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Buying an EV? Here’s how recently passed federal legislation might impact you.

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    The longstanding $7,500 federal tax credit for electric vehicles (EV) is one of the most compelling incentives for drivers interested in “going electric.” In August 2022, that tax credit got a major facelift through some new provisions in the Inflation Reduction Act. To qualify for the tax credit:

    • Buyers must have an income below a certain threshold,
    • The vehicle they select must not exceed a certain price point, and
    • The vehicle’s battery must be made in North America.

    These new provisions were aimed in part at keeping EVs affordable for middle-income Americans, but the details are important to understand as you consider your EV purchase.

    Making EVs more affordable

    The good news for those interested in purchasing an EV is that many of the provisions in the Inflation Reduction Act are aimed at making EVs more affordable to more Americans. Consider:

    • Extending the tax credit for EV buyers: The EV tax credit, which is still up to $7,500, has been extended through Dec. 31, 2032. That 10-year lifespan is expected to create some stability in the EV market.
    • Focusing on lower and moderate priced cars: Vehicles only qualify for the new EV tax credit if their sticker price falls under certain caps – $55,000 MSRP for sedans, hatchbacks, and station wagons, and $80,000 MSRP for trucks, SUVs, and vans. Currently, the average price of a non-luxury EV is around $56,000. It is hoped that these price restrictions could encourage some automakers to lower the sticker price of their EVs. But buyers should be aware that premium options, such as advanced sound systems or leather seats, could tip the price point over the limit.
    • Targeting the middle class: Beginning January 1, 2023, the EV tax credit will only be available to individuals making less than $150,000, or couples making less than $300,000.
    • Removing the cap on the number of eligible cars: Prior to the Inflation Reduction Act, only the first 200,000 electric vehicles sold from each car manufacturer were eligible for the EV tax credit. The new law removes that cap, allowing more cars to qualify for the tax credit. Models that were previously ineligible due to exceeding the cap are now free to claim the credit again.
    • Including used vehicles: The previous EV tax credit only applied to new vehicles. Now, pre-owned EVs are eligible for up to $4,000 in tax credits. The used vehicle must cost less than $25,000 and be more than two years old. Used vehicles do not have to comply with the made-in-America requirements detailed below.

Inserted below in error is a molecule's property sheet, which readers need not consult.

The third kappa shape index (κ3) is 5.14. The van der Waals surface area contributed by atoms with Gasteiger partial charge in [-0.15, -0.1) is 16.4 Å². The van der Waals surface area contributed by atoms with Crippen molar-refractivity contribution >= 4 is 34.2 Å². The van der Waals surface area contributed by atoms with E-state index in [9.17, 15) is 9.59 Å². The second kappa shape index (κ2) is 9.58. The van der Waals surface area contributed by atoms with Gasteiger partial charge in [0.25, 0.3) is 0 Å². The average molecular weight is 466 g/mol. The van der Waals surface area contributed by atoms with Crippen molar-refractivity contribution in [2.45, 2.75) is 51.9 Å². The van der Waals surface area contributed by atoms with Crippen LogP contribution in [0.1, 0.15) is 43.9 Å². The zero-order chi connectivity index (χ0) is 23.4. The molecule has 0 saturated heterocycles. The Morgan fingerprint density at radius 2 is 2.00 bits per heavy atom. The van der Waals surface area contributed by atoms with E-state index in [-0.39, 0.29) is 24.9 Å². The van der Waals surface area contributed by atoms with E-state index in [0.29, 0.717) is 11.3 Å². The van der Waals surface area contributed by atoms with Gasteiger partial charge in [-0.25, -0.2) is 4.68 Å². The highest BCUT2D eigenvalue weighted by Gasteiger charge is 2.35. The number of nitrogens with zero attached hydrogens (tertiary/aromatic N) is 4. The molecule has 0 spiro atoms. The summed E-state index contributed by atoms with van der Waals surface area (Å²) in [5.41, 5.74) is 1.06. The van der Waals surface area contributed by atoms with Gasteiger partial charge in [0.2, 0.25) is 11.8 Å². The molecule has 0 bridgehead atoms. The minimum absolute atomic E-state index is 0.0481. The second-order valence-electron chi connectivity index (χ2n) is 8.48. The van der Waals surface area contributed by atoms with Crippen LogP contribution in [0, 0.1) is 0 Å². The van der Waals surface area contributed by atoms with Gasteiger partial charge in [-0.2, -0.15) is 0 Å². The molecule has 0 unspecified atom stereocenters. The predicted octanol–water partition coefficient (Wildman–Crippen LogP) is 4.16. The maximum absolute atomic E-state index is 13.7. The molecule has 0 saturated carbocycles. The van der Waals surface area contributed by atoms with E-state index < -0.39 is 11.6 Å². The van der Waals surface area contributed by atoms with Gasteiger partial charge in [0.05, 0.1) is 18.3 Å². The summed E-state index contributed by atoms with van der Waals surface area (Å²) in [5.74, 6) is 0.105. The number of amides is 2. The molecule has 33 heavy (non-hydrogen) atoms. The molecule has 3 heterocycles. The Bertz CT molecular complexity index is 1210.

Other Important Details

    Other provisions in the IRA are aimed at limiting foreign influence over the U.S. EV supply chain and helping to curb climate change. The impact of these provisions on the overall affordability of EVs is yet unknown. Notably:

    • Vehicle origin: The most substantial stipulation in the new law is that EVs must be assembled in North America, contain batteries built in North America, and use minerals mostly mined in North America in order to qualify for the tax credit. In the short term, this may mean that fewer cars qualify for the EV tax credit. But the Inflation Reduction Act also contains a number of tax incentives to help more manufacturers shift production to meet these requirements over time.
    • Battery capacity: The tax credit of “up to” $7,500 for new cars and $4,000 for used cars is calculated based on the size of the car’s EV battery. It is hoped that this provision will provide greater incentives to cars that have a greater impact on reducing air pollution. While this is seen as a more fair approach to the amount of tax credit granted, it also complicates the process for consumers. Essentially, the base incentive is $2,500 and increases another $417 for every 5 kWh of battery capacity – up to a maximum of $7,500 for new vehicles. Consumers will have to work with their auto dealer rep to calculate the incentive they are due.

    So, which EVs qualify for the tax credit?

    Today, only around 15 EV models currently sold in the U.S. are expected to meet the price requirements. But that number is expected to grow as auto manufacturers adjust to these new incentives and requirements. Stay tuned as more EVs become eligible!

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